« ElőzőTovább »
chiefly beneficial as affecting the connexion with the stomach, and that for any other reason it would be nearly useless ;-in short, it appears to me, that in the stomach is the spring, upon which entirely depends every other function, and every other affection of the frame.
With respect to corns, I have been treated with great ridicule for asserting that they are dependent upon the digestion ; but I have observed these things, and the ridiculers have not. With me, when I am in the best health, they disappear, and only come, or inconvenience me, in proportion as I am careless. This I have ascertained over and over again. Of course they are made better or worse by different kinds of boots or shoes; but no kind of boot or shoe will bring them, unless there is a tendency from improper living. Pressure would only affect as long as it lasted, but would cause no formation, without some superfluity to work upon. The reason why corns shoot on the approach of rain is, that the change in the atmosphere more or less deranges the digestion, which causes a throbbing sensation. I have made these remarks because the state of the feet is of so much importance to our comfort and activity, and because I think they are applicable to the general management of ourselves, and may be useful to those who are subject to gout, rheumatism, cramp, and other diseases of the limbs. My principal aim is to furnish my readers, from my own observation and experience, with sufficient hints to induce them to think, and to notice what happens to themselves. If I am not always perfectly right in what I lay down, I do not much mind that, provided I enable others to get right in detecting my errors. I am sure I am not very far from the truth in my principal positions.
I believe that species of health is the best, and certainly the most prized, which is the result of study and observation, and which is preserved by constant watchfulness and resolution. Anxiety and quackery are destructive of health, but a reasonable attention is absolutely necessary. Those who constitutionally enjoy robust health, seldom know how sufficiently to value it; besides which, for want of discipline, they are not often so well as they think themselves. They frequently mistake strength for bealth, though they are very different things—as different as St. Paul's clock from a chronometer. The weaker mechanism often goes the best. I think that those who are so constituted as to be well with care, have on the whole the most reason to be thankful, as being most likely to enjoy permanent well-being of body and mind; there is often a recklessness about constitutional health which is dangerous to both.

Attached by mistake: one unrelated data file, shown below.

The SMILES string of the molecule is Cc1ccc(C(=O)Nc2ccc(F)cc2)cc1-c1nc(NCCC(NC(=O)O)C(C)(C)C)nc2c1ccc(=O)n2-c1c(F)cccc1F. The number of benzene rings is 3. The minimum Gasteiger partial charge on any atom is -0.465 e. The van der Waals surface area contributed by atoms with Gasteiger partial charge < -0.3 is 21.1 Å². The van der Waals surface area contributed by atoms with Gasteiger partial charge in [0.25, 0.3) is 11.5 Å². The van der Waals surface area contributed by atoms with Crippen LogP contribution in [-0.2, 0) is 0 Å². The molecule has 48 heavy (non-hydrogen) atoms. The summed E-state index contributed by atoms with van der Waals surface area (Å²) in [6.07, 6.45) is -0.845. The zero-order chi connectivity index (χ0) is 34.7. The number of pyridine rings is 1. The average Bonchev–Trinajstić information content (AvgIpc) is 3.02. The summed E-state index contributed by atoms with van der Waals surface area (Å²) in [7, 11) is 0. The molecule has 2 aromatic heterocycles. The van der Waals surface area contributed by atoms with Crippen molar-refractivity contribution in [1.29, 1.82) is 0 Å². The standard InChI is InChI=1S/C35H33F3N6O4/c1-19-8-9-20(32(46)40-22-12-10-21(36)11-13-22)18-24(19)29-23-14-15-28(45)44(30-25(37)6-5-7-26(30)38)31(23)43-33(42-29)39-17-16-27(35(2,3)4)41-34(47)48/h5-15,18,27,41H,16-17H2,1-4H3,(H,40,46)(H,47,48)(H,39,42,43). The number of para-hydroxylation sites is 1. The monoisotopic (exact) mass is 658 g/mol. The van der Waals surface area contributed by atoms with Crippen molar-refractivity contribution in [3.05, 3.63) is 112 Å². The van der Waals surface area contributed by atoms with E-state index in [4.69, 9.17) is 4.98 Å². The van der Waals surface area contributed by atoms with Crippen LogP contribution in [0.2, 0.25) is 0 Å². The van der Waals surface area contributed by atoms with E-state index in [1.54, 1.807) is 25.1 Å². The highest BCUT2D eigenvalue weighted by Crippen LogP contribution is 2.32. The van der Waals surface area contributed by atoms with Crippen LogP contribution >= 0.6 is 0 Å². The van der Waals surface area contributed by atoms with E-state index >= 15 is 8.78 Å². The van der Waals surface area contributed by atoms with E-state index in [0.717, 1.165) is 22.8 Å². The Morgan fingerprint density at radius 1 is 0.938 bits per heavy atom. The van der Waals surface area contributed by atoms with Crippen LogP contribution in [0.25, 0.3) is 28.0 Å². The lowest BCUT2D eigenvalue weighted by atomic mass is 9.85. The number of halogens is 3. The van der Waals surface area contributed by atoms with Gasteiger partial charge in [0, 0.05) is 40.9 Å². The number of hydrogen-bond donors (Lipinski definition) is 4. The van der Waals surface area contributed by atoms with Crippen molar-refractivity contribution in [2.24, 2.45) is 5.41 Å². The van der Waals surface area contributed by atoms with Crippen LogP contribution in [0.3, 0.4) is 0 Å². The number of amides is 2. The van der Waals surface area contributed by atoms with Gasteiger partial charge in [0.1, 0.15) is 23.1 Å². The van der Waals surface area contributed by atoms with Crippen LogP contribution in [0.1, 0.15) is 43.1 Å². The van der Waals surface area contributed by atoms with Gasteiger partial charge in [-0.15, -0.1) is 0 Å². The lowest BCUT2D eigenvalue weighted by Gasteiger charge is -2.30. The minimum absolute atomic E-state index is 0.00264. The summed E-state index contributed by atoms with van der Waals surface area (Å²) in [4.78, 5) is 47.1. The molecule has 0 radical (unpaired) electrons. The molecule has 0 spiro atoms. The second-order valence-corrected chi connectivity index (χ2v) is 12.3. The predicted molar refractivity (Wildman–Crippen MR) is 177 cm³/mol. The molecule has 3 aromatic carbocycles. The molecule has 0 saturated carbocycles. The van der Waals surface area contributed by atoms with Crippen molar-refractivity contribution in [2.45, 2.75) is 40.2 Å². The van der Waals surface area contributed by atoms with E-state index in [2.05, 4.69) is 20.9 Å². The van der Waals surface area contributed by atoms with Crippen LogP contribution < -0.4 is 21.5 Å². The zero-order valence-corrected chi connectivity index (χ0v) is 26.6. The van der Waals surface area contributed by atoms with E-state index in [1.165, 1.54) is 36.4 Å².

REGULATION OF CHARITY. There is nothing more destructive to the interests of mankind than the principle of providing for those whom Providence intended to provide for themselves, whether the principle is put in practice by government or by individuals, whether by poorlaws or by private bounty. By destroying moral energy it destroys the soul, and under the mask of kindness is the height of cruelty. Every one who idly gives, or to gratify his own feelings, or to avoid importunity, so far from well deserving, is answerable for the consequences arising from debasement. Casual charity is much to be deprecated : for the objects of it are ever undeserving, and it serves only to create, or perpetuate, a lost race.